Do you have trouble making decisions?
I do too. Even the smallest decisions can weigh heavily on my mind.
- what to eat for lunch?
- should I get a haircut this week?
- which new shoes should I buy?
- do I even need new shoes?
Most of those questions are easy enough to solve – I just force a decision.
But then we kick the complexity up a notch and I need another strategy.
- which city do I want to live in?
- who should I spend my time with?
- how often should I go to the gym?
- what will I write about today?
The answer to these questions are a balance of pragmatic and emotional thought. That means I weigh in factors like money, abilities, obligations and happiness.
But I need yet another strategy for the biggest question of them all:
What do I want to do with my life?
That’s why I came up with a simple approach for really understanding the impact of my decisions. I’m going to share that strategy in this post.
The Root of The Problem
First, let’s talk a little bit about indecision and why it often plagues our best intentions. It’s certainly not an inability to make choices – we do that all the time. But as I outlined above, as we scale up in complexity of decisions we must give greater consideration for their consequences.
But that’s not the root of the problem. If we only had one option, we’d still take it regardless of the impact. So, the problem is often that we have too many choices with different potential outcomes.
When it comes to that big question: what do I want to do with my life? The many different career/location/relationship and other options come into play and fog up our ability to make the choice. How then, can you start to compare your choices and find the route that works best for you?
How to Understand the Outcomes
There are a multitude of articles online with well-intentioned advice. They often say something like, “think you might want to be a lawyer? Take a lawyer out for lunch and ask them questions about their career”. But when was the last time you actually did that? When was the last time one of your friends did that? Does anybody actually do that?
Sure they do, but this strategy involves reaching out to another person. It can be scary, right? You don’t want to waste their time and you don’t want to heap your problems with uncertainty onto them.
So for me, I look internally for the answers and play an imagination game.
Here’s How To Do It
I imagine I’m out for an early morning walk in Beijing. I come to a crossroad and try a new direction. I’m glad I did because I arrive at a calm river with a cobblestone path reaching out before me. At the end of the path there is a bench, and on the bench are two old men drinking tea. One of the men sits strong and tall with a content look on his face, while the other is hunched over with his tear-streamed cheeks in his hands.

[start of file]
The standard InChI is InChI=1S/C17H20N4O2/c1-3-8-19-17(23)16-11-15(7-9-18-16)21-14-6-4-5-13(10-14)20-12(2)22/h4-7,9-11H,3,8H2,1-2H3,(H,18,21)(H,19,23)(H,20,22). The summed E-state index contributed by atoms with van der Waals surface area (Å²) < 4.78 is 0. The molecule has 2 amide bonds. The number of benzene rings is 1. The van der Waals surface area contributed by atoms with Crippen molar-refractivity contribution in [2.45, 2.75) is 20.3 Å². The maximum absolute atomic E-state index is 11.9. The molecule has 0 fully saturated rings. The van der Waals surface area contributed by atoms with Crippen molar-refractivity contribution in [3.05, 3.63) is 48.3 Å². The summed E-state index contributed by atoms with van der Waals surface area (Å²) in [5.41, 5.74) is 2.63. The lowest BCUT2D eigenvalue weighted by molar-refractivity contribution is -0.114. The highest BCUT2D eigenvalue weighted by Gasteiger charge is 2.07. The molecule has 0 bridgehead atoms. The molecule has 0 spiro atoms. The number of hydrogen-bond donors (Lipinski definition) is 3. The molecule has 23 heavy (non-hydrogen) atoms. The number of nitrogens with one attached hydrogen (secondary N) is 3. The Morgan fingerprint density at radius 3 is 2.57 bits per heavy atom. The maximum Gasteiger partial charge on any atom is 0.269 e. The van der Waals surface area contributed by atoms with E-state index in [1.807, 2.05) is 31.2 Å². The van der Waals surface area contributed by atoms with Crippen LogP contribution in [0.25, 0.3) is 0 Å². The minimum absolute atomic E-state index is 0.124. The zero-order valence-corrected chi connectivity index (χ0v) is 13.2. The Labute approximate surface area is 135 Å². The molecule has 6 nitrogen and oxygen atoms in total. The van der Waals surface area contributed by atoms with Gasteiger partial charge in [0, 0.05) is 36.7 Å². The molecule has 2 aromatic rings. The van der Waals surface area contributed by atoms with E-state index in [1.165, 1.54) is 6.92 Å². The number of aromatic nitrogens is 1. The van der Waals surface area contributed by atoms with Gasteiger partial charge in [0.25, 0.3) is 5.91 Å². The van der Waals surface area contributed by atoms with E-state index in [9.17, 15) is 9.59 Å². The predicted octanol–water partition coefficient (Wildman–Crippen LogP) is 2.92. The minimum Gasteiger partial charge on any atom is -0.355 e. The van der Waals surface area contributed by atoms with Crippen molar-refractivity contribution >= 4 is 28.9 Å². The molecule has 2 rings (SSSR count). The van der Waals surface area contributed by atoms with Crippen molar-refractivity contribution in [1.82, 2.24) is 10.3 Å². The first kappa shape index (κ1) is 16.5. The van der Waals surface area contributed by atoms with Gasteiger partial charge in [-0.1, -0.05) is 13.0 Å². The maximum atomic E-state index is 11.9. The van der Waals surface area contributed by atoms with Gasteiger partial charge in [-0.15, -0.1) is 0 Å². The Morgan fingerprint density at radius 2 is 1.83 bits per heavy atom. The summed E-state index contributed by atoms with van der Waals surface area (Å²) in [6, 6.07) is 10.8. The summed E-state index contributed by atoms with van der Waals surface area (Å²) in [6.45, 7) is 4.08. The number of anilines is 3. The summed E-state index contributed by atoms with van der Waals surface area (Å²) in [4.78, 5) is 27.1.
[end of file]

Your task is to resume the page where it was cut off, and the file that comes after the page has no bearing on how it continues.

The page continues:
So I sit down and ask them a question. The most charming part of imagination is that you can ask them any question you want.
- is it okay to start over?
- should I marry my partner?
- can I quit my job?
- what should I do with my life?
And when you’ve asked your question – sit quietly and listen for the answer. Sometimes the content old man will speak first and sometimes his brother will. It doesn’t matter, just listen and both will have their turn. What you will find is that each of them selected one of your choices, and dozens of years in hindsight they can give you a very honest perspective on it.
The content old man will tell you that leaving his partner was the best thing he ever did. Because he knew she wasn’t right for him – she didn’t make him feel like he could go on forever. And then it was just like his friends said, he really did meet the women of his dreams. Three months later. At a park. They dated. They danced. They kissed. They got married. They grew old together.
The crying old man will tell you that he married her. That even though she’d put him down and made him feel worthless, that he was afraid of being alone. He was afraid of hurting her. He wanted to keep his promise to her that he’d be with her forever. So they grew old together too, and his whole life he’s wondered if he made the right decision.
Back to Reality
Whenever I play this scenario out in mind, I really do find the answer that is most true to myself. Because the two men aren’t some wise old mysterious strangers, they are future versions of me. And when it comes down to a life of content, or a life of a regret – that is a choice that is so easy to make every time.
I really hope this article helps you make a big decision in your life. Thanks so much for reading.